Tuesday’s horrific bombings in Brussels, taking their place alongside the tragic events in Paris and San Bernardino, are a testament to the depraved brutality of the Islamic State and other groups of its ilk who resort to the killing of innocents to somehow make their points about their grievances. 

By targeting innocent civilians going about their daily lives, terrorists, whether the Islamic State, or Al Qaeda or whomever, forfeit any consideration that would be given to soldiers, and deserve to be hunted unmercifully and brought to justice. 

Notice the use of the word justice. These people are murderers and criminals and must be treated as such.

Our first reaction in the face of this kind of senseless violence, given voice by the likes of Donald Trump and others, is to seek vengeance. However, it is justice and not vengeance which should define the American response.

Our second reaction is to call for more and better surveillance, more and better intelligence, accompanied by greater reductions in privacy and civil liberties.

Let’s be careful here that in responding to barbarity we don’t ourselves become barbarians. Let’s be careful that in the climate of fear and revenge we don’t make decisions about our own societies we will come to regret.

We have seen this play out repeatedly in the aftermath of the attacks of Sept. 11, 2001, and we see it now in the case of the FBI versus Apple and in the statements made by the Director of the National Security Agency that if we’d had encryption “back doors”, Paris never would have happened.

Let’s be careful here that in responding to barbarity we don’t ourselves become barbarians. Let’s be careful that in the climate of fear and revenge we don’t make decisions about our own societies we will come to regret.

In the immediate aftermath of the Brussels attacks, U.S. presidential candidates and other politicians immediately called for more airstrikes against the Islamic State and in one case, Mr. Trump has repeated his support for torture of terrorists to elicit information.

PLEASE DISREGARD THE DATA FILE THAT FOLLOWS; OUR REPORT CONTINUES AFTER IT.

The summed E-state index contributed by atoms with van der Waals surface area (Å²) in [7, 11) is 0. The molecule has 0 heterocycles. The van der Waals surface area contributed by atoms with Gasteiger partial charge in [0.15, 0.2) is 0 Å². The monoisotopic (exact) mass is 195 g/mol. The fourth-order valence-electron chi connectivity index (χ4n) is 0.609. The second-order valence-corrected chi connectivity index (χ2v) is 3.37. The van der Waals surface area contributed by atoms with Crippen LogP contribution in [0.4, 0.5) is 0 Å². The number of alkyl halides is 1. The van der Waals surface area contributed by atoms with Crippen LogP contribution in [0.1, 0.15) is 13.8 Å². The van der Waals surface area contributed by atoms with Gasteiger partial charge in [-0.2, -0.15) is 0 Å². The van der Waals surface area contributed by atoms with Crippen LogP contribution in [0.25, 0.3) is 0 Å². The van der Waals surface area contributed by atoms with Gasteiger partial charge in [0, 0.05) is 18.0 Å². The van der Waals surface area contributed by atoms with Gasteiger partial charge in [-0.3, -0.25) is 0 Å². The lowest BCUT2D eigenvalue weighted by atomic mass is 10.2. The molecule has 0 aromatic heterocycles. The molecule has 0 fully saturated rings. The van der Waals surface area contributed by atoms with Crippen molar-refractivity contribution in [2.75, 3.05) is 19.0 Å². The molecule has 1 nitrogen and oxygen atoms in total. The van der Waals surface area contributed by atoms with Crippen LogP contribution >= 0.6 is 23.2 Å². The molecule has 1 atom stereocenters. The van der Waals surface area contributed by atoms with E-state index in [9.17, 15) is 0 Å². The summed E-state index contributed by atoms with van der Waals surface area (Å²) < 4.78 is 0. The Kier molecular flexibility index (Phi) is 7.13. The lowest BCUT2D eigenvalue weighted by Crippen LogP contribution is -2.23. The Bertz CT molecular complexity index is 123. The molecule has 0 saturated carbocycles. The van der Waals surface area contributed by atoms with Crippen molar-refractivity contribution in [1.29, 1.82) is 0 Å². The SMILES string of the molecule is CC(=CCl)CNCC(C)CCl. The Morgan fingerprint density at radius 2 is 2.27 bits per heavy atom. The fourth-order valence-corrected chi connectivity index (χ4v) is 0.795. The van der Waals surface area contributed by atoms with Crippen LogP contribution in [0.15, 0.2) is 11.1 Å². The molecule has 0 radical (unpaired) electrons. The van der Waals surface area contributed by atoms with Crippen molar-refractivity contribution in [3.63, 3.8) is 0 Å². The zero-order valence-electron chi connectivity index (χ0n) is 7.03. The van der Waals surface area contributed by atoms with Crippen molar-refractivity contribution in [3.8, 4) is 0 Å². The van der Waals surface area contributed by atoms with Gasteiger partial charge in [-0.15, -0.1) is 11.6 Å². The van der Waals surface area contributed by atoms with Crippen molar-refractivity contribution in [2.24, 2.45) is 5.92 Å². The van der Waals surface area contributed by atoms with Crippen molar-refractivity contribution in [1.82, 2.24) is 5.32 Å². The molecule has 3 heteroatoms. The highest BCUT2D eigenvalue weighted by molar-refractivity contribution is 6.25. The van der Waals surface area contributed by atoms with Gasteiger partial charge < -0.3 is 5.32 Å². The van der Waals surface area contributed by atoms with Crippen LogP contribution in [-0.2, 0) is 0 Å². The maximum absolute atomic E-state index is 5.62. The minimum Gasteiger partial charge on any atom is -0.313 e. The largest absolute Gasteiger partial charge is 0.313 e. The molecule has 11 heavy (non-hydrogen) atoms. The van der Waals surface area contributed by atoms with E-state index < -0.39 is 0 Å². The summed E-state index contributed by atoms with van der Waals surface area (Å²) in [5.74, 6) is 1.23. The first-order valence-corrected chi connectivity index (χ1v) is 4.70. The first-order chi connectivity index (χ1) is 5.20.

Others have called for increased security around already highly secured airports, and soon no doubt we will hear more strident calls for limits on encryption and the provision of back doors for the government to decode encrypted communications.

Does U.S. Cyber Commander Commander, National Security Agency Director Adm. Michael Rogers statement about the criticality of encryption back doors mean that all the billions the NSA has spent, and all the thousands of personnel employed have been a waste? There are enormous resources available to NSA and our European allies. And the one piece that would have trumped all others is an encryption back door? Such a statement stretches credulity.

In the first instance, we should be cautious and understand that the bombing of ISIS by the U.S., and presumably Russia, while it has limited their control of territory, has done nothing to quell the violence. On the contrary, the violence has increased. And it is fairly well accepted that our use of military force in the Middle East is a powerful recruiting tool for more terrorists.

As my colleague at Notre Dame, David Cortright, has so aptly pointed out, the conditions that give rise to these extreme acts of terror simply cannot be resolved through forceful means. They are fundamentally political and social in nature and require solutions to the marginalization that many Muslim immigrants in Europe feel, and that are driving violent extremism in many parts of the world."

Yes, we should use all the force necessary to stop the geographical spread of ISIS, and use all available means to find and subdue the terrorists, but we need to view these as separate problems.

In the latter instance, we need to be very, very cautious about further chipping away at civil liberties and constitutional protections. While the end result, after careful debate and deliberation, may be to institute new surveillance methods and government encryption controls, we should not do these things as knee jerk reactions.

History has shown us that privacy and civil liberties have always suffered during times of crisis and, once the crises abated, those lost liberties are rarely restored.

Sadly, we now live in a different world, partly of our own making, in which extremism and violence are becoming more commonplace.

This is not likely to change. What can and should change is the thoughtfulness and deliberateness of our reactions to such violence.

Maj. Gen. Robert Latiff is a retired Air Force Major General and former weapons developer who now is a University of Notre Dame professor teaching weapons ethics in Notre Dame's Reilly Center for Science, Technology and Values.